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Drug Testing Proposed for State Healthcare Recipients


By Bill Britt
Alabama Political Reporter

In what would be a major adjustment to state employee heathcare coverage; the Patient Accountability and Personal Responsibility Act is being proposed for legislation. The bill is sponsored by Senator Dick Brewbaker (R-Elmore, Montgomery). Under SB 26 the Department of Public Health would design and implement a substance abuse screening program for any adult receiving or seeking to receive healthcare benefits subsidized by the state.

“In the last session we dealt with the rising cost of healthcare, not only Medicaid but also publicly-funded health benefit plans received by state employees and others,” said Brewbaker.” It is important to look at lifestyle choices that run up the cost of health care.”

Millions of dollars of taxpayer’s money go to offering state-funded healthcare benefits to those who qualify for the program. “People who work for the state pay a much lower cost than those in the private sector for insurance,” said Brewbaker. “Most of these cost are borne by the state with taxpayers money.”

Brewbaker has put forward legislation that would require that those receiving state healthcare to submit to testing for illegal drugs.

Brewbaker said, “We want to provide state employees and their families with good benefits but we have to control cost. One way [to control cost] is to make sure people are not abusing illegal drugs.”

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Brewbaker points out that many private companies maintain that anyone receiving health insurance through the company are tested for illegal substances. “We want to bring the state program more in line with what is taking place in the private sector,” said Brewbaker.

A study by the University of New Hampshire concluded that the health and safety risks of substance abuse can be expected to impact insurance costs. Employees with substance-abuse problems, and their families, are more likely to use medical insurance, and the employees are more likely to file workers’ compensation claims. The study estimates the impact of substance abuse on health insurance premiums have been as high as $50 billion dollars.

With budget shortfalls and the rising cost of healthcare the state is looking to better implement state-funded healthcare benefits. “There is no reason for taxpayers to bear the healthcare burdens that arise from illegal drug use,” said Brewbaker.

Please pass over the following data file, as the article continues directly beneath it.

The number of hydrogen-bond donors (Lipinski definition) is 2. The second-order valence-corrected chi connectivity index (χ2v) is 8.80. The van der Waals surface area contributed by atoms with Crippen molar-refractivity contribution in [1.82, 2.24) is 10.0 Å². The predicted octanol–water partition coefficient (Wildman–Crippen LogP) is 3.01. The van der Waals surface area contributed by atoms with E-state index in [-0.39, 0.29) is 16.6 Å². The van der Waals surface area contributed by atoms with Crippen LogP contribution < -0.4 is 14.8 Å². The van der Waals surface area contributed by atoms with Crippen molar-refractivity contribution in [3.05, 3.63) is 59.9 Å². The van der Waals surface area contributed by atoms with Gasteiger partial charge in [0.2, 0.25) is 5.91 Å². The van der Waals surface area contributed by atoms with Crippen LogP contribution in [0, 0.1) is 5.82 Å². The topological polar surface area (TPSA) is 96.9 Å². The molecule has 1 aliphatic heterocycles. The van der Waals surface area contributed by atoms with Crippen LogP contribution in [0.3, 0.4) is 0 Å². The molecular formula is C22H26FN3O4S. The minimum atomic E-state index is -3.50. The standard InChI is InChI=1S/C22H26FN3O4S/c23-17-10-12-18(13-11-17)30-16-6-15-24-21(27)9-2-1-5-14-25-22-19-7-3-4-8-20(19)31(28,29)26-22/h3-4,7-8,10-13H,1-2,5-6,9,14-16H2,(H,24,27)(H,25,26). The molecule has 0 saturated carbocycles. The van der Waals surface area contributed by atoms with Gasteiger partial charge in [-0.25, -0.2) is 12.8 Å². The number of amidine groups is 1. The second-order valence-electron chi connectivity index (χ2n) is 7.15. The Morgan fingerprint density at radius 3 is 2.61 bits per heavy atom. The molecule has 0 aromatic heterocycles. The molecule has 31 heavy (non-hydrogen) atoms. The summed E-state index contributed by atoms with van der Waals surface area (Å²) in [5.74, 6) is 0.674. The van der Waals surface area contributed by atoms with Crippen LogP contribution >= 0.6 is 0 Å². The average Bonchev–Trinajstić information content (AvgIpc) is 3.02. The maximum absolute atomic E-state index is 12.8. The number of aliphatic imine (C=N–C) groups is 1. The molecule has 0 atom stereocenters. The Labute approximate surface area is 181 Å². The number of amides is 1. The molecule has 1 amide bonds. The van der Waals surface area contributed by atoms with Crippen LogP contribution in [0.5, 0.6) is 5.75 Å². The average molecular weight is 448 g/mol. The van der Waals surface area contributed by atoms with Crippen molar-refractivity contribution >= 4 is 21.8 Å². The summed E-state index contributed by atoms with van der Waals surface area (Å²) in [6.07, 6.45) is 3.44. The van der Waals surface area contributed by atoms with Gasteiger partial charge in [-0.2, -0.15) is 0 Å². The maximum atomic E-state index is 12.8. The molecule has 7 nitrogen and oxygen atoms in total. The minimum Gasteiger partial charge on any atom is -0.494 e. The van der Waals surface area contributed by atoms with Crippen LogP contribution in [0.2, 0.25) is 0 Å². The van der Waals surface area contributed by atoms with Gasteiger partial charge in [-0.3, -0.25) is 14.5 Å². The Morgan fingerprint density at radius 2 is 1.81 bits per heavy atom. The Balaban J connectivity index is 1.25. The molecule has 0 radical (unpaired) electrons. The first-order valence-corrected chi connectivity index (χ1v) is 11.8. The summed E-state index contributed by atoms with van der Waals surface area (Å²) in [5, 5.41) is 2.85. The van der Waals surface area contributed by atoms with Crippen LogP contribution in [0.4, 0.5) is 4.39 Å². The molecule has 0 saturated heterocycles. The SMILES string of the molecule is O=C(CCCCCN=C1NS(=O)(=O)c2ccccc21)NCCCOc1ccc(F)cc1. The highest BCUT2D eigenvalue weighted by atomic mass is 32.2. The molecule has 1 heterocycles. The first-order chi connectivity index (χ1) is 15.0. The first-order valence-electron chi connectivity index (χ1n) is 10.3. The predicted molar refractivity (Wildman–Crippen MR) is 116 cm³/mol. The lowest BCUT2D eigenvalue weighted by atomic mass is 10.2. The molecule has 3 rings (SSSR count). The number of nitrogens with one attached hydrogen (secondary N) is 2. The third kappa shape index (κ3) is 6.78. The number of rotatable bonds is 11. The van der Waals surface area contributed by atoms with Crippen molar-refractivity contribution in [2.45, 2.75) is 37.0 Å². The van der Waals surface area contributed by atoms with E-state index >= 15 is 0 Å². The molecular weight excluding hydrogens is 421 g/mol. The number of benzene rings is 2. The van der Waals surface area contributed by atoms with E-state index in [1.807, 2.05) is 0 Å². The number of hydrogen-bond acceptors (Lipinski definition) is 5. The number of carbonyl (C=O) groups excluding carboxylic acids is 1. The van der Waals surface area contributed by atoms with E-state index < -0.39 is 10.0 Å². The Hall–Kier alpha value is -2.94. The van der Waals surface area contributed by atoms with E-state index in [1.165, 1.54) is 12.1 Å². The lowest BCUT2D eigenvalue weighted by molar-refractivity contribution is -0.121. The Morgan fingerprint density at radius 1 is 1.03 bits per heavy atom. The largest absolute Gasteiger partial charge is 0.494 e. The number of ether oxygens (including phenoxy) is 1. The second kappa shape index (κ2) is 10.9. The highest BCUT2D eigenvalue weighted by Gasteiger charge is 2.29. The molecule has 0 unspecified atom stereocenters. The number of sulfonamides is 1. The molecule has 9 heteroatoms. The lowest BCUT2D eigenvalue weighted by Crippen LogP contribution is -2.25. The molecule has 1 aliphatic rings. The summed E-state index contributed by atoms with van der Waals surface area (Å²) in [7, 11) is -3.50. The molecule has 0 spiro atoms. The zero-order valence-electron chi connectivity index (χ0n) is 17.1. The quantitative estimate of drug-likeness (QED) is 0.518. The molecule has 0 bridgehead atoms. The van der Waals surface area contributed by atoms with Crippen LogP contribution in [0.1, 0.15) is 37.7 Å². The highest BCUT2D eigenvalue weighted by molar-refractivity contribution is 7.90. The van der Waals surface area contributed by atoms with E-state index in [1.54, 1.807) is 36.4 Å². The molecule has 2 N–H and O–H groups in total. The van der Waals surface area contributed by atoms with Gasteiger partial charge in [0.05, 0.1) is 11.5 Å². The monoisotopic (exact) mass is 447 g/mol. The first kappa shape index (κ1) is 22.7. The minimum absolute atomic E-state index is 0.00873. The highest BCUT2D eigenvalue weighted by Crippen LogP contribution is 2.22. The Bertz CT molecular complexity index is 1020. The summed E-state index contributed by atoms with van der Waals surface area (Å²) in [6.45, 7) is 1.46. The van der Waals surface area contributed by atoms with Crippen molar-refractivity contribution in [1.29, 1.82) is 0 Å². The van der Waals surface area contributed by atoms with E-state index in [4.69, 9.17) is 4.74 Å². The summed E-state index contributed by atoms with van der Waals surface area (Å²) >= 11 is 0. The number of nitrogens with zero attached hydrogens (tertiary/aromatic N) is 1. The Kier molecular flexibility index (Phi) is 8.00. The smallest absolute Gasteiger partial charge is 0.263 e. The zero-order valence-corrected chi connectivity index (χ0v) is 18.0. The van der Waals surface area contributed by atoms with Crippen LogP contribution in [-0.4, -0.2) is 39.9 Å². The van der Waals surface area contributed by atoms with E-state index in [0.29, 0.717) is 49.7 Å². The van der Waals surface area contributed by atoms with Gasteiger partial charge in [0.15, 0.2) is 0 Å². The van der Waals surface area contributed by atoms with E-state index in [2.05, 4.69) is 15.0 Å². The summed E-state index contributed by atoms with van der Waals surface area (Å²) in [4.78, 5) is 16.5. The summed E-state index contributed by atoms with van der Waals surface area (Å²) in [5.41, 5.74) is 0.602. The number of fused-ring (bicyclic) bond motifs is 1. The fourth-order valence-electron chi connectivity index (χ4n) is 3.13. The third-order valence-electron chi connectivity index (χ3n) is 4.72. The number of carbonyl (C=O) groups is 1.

However, he concedes that there are many obstacles to passing and then implementing such a plan.

I am not sure what the final bill will look like,” said Brewbaker. “There is a lot of information to consider as to how this all works.”

Brewbaker says that if a person on the state plan test positive for illegal substances that there will be a grace period in which the person may receive treatment to overcome their drug use.

He also says that there must be strict rules that protect a persons privacy. Brewbaker said, “This is one of the things I am sensitive to, 100 percent sensitive to.”

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This is one of the reasons he says that the bill will under go rewrites before it comes to the committee, expressing the need to understand all the information around the bill so it works as intended.

One of my big concerns is protecting the privacy of the individual in the plan. Just because you work for the state does not mean you should have big-brother’s eyes in every corner of your life,” said Brewbaker.

However. he says that people who persist with drug abuse should lose state-funded health benefits.

Like in the private sector if a person working for a company continues drug use they are going to lose their health coverage,” said Brewbaker.

However, he says that it is important to understand that if a state healthcare recipients are to continue to receive benefits under the current plan that measures will need to be taken to cut cost to the program.

We are under tremendous budgetary constraints, and frankly there is no will from either party to raise taxes significantly, so, we must cut cost,” said Brewbaker.

He says that addressing the issue of illegal drug use by those on the program is a way to cut cost and preserve the plan.

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He says there is a great deal of planning still needed and that the bill will most likely be postponed until next year. “We need to give more thought to how we do the testing. Are we going to do it for new hires? That is much simpler,” said Brewbaker. Many in the private sector are tested upon hiring and then tested if there is a workman’s comp. claim.”

He also says that testing a large group the size of the state’s employees or teachers would be very expensive.

Brewbaker said, “This bill also would carry a great deal of legal obligations so we have to make sure that anything we do to curtail cost does not actually put us at greater administrative expense.

He thinks there is more data needed and more work to be done but that it is important to start the process now so that the bill will be ready to be implemented in the future.

Bill Britt is editor-in-chief at the Alabama Political Reporter and host of The Voice of Alabama Politics. You can email him at [email protected] or follow him on Twitter.

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